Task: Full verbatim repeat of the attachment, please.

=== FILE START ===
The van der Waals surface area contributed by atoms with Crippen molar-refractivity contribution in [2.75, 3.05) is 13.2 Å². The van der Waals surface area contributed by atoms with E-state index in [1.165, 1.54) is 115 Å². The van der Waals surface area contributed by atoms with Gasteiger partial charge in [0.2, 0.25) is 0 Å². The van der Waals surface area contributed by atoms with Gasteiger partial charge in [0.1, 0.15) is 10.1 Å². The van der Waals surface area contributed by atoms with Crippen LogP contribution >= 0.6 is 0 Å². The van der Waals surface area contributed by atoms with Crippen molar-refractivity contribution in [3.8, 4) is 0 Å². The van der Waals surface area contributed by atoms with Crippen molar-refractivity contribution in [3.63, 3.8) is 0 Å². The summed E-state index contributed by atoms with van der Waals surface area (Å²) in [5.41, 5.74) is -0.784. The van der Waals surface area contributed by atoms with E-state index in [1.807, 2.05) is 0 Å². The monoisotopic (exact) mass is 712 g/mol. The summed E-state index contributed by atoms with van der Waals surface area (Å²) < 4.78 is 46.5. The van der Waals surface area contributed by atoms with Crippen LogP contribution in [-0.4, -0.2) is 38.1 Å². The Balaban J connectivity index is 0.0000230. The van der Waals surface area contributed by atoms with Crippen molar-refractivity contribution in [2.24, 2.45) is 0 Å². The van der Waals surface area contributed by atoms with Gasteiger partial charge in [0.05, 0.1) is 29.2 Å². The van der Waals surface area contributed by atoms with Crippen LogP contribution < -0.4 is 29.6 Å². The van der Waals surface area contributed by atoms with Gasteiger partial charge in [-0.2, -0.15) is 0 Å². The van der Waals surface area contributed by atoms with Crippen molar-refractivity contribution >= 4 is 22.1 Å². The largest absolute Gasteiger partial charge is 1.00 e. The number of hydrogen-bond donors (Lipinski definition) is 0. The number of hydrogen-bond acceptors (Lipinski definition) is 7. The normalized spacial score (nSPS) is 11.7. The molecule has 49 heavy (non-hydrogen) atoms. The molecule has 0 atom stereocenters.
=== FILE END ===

The van der Waals surface area contributed by atoms with Crippen molar-refractivity contribution in [2.75, 3.05) is 13.2 Å². The van der Waals surface area contributed by atoms with E-state index in [1.165, 1.54) is 115 Å². The van der Waals surface area contributed by atoms with Gasteiger partial charge in [0.2, 0.25) is 0 Å². The van der Waals surface area contributed by atoms with Gasteiger partial charge in [0.1, 0.15) is 10.1 Å². The van der Waals surface area contributed by atoms with Crippen LogP contribution >= 0.6 is 0 Å². The van der Waals surface area contributed by atoms with Crippen molar-refractivity contribution in [3.8, 4) is 0 Å². The van der Waals surface area contributed by atoms with Crippen molar-refractivity contribution in [3.63, 3.8) is 0 Å². The summed E-state index contributed by atoms with van der Waals surface area (Å²) in [5.41, 5.74) is -0.784. The van der Waals surface area contributed by atoms with E-state index in [1.807, 2.05) is 0 Å². The monoisotopic (exact) mass is 712 g/mol. The summed E-state index contributed by atoms with van der Waals surface area (Å²) < 4.78 is 46.5. The van der Waals surface area contributed by atoms with Crippen LogP contribution in [-0.4, -0.2) is 38.1 Å². The Balaban J connectivity index is 0.0000230. The van der Waals surface area contributed by atoms with Crippen molar-refractivity contribution in [2.24, 2.45) is 0 Å². The van der Waals surface area contributed by atoms with Gasteiger partial charge in [0.05, 0.1) is 29.2 Å². The van der Waals surface area contributed by atoms with Crippen LogP contribution < -0.4 is 29.6 Å². The van der Waals surface area contributed by atoms with Gasteiger partial charge in [-0.2, -0.15) is 0 Å². The van der Waals surface area contributed by atoms with Crippen molar-refractivity contribution >= 4 is 22.1 Å². The largest absolute Gasteiger partial charge is 1.00 e. The number of hydrogen-bond donors (Lipinski definition) is 0. The number of hydrogen-bond acceptors (Lipinski definition) is 7. The normalized spacial score (nSPS) is 11.7. The molecule has 49 heavy (non-hydrogen) atoms. The molecule has 0 atom stereocenters.